No surprise here, but there is strong interest in sharing field services such as building, health, wiring and plumbing inspection; animal control; ambulance/EMT; dispatch; council on aging staff; weights and measures; revaluation services; recreation programming; software; and highway equipment and operators. In fact, none of the services in the survey posted a majority in opposition to sharing. The service with the smallest majority in favor of sharing was the town accountant, with 46 percent opposed to sharing.
Overall, loss of local control was chosen as the main barrier to sharing. On a scale of 1 to 10, the single highest barrier to regionalization or sharing services was loss of local control, at 6.22; followed by institutional resistance at 5.67; differences with neighbors at 5.55; funding at 5.32; getting started, at 4.87; and collective bargaining at 4.71.
How best to share? There was no wildly predominant view, although host agencies saw the most interest: 16 percent favored sharing between a town or city and a school district; 15 percent favored sharing services with their town or city as lead; 21 percent favored sharing services with another town or city as lead; and 28 percent favored purchasing services from a host agency to cover all costs and benefits; while 20 percent had "other" ideas. If everyone wants somebody else to "lead" or carry the "burden" the 28 percent interested in host agencies is more meaningful.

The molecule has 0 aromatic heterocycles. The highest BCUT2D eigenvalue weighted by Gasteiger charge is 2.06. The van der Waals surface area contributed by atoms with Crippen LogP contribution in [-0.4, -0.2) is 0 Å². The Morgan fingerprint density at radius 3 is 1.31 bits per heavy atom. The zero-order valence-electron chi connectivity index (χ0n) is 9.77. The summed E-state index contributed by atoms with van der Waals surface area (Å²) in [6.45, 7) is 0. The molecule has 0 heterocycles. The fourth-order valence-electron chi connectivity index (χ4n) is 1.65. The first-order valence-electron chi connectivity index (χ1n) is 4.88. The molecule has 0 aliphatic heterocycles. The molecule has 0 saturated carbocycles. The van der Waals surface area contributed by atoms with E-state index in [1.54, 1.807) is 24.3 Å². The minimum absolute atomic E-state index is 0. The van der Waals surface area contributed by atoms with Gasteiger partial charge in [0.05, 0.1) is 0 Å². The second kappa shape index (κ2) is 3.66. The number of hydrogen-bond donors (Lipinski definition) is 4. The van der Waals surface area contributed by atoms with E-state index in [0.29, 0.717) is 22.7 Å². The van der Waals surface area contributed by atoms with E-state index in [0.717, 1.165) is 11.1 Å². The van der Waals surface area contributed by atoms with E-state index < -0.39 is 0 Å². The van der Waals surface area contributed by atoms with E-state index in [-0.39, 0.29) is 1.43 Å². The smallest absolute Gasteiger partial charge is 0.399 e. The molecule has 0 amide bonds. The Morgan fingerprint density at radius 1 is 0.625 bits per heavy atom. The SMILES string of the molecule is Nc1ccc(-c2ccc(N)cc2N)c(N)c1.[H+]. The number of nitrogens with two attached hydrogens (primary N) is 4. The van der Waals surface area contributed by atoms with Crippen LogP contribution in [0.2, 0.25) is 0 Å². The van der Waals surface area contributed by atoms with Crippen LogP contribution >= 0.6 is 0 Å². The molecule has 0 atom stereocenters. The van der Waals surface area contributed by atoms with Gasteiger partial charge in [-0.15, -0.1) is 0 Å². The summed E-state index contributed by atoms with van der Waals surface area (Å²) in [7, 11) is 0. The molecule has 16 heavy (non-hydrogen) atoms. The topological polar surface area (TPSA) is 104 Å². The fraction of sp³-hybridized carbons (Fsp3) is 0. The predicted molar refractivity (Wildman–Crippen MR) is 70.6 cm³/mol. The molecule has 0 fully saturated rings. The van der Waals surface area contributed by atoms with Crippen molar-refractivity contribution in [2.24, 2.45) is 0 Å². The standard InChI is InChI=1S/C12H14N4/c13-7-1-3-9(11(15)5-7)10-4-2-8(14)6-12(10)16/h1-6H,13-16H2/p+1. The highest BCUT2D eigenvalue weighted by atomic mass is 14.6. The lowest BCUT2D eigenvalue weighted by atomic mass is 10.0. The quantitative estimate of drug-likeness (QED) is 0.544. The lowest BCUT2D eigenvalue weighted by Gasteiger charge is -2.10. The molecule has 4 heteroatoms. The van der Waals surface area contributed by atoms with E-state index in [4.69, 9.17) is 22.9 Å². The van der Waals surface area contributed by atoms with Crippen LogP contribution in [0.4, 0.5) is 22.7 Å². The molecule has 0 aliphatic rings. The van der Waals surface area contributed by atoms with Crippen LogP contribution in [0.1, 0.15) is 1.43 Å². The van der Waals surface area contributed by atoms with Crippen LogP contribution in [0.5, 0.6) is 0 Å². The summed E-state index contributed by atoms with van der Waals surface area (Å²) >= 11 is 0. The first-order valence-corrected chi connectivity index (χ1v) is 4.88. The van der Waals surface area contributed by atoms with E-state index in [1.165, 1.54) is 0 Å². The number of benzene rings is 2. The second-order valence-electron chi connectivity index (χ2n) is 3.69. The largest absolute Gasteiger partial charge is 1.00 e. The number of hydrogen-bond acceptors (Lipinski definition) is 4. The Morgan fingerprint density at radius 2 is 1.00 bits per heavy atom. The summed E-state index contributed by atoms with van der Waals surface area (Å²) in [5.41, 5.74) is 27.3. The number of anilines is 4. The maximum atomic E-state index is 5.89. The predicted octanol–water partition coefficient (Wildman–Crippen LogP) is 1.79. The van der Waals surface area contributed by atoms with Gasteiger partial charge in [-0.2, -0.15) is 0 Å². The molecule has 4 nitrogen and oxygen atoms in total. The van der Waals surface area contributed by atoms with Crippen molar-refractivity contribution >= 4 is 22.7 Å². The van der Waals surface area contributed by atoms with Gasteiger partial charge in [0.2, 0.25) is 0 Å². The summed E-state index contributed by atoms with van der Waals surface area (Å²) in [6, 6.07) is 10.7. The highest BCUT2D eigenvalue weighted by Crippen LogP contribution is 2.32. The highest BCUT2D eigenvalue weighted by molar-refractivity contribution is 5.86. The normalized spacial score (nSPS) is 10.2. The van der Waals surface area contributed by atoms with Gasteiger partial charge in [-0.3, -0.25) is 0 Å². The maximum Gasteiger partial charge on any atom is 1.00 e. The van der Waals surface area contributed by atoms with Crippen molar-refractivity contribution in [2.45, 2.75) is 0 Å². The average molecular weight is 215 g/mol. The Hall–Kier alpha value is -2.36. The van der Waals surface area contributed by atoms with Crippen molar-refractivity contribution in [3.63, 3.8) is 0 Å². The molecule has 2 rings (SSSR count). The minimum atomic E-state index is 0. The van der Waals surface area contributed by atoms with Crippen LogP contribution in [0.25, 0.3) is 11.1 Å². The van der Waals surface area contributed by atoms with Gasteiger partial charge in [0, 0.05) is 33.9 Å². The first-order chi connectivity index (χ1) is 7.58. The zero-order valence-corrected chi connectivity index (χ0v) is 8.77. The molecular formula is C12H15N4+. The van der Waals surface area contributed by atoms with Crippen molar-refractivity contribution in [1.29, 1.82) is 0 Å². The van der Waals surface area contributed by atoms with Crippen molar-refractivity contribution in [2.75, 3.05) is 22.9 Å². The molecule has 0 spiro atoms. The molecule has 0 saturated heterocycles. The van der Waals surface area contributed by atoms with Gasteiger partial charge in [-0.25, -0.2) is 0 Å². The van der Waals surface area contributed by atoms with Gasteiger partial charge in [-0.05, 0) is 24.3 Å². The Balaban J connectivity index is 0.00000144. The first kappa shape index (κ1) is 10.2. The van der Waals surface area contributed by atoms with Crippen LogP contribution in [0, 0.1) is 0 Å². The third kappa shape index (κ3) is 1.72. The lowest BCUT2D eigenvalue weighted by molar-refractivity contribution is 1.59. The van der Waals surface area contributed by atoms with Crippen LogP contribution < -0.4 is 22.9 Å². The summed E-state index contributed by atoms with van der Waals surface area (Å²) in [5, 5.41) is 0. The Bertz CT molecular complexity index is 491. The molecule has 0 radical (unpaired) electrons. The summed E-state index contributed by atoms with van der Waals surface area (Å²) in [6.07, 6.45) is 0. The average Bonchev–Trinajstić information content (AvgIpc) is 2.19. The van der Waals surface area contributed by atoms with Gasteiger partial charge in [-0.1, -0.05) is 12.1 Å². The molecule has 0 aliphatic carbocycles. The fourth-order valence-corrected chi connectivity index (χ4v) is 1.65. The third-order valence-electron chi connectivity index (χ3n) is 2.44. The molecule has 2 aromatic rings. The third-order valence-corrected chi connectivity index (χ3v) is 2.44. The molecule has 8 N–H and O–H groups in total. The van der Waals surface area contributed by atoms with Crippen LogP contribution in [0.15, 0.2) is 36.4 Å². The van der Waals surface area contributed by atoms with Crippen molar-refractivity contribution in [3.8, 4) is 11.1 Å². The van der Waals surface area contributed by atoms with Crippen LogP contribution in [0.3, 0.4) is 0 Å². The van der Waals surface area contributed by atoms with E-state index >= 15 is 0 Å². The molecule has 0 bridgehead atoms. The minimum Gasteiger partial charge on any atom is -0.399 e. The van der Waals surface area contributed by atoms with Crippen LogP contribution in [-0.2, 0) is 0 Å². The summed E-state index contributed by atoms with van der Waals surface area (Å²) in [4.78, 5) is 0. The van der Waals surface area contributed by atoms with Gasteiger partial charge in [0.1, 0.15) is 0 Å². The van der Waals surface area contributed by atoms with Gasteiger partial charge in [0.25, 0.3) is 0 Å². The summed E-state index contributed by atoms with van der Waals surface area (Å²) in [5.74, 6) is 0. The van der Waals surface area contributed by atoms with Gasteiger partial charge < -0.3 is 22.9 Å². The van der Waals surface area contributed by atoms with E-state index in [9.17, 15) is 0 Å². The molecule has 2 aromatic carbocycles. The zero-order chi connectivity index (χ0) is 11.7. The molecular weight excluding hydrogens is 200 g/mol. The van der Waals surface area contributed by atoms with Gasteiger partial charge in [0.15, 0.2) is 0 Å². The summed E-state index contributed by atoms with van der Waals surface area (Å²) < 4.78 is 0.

In terms of moving forward, 29 percent wanted assistance with feasibility studies and financial analysis; 25 percent wanted facilitation of planning; 27 percent wanted funding for transition costs; 14 percent wanted legal help; and 5 percent had other suggestions.
City and Town will publish the complete survey results, as well as the program from the Regionalization Conference held today at Holy Cross College in Worcester, at mid-month. Thanks to all of you who took the time to respond to this invaluable survey.
Robert G. Nunes
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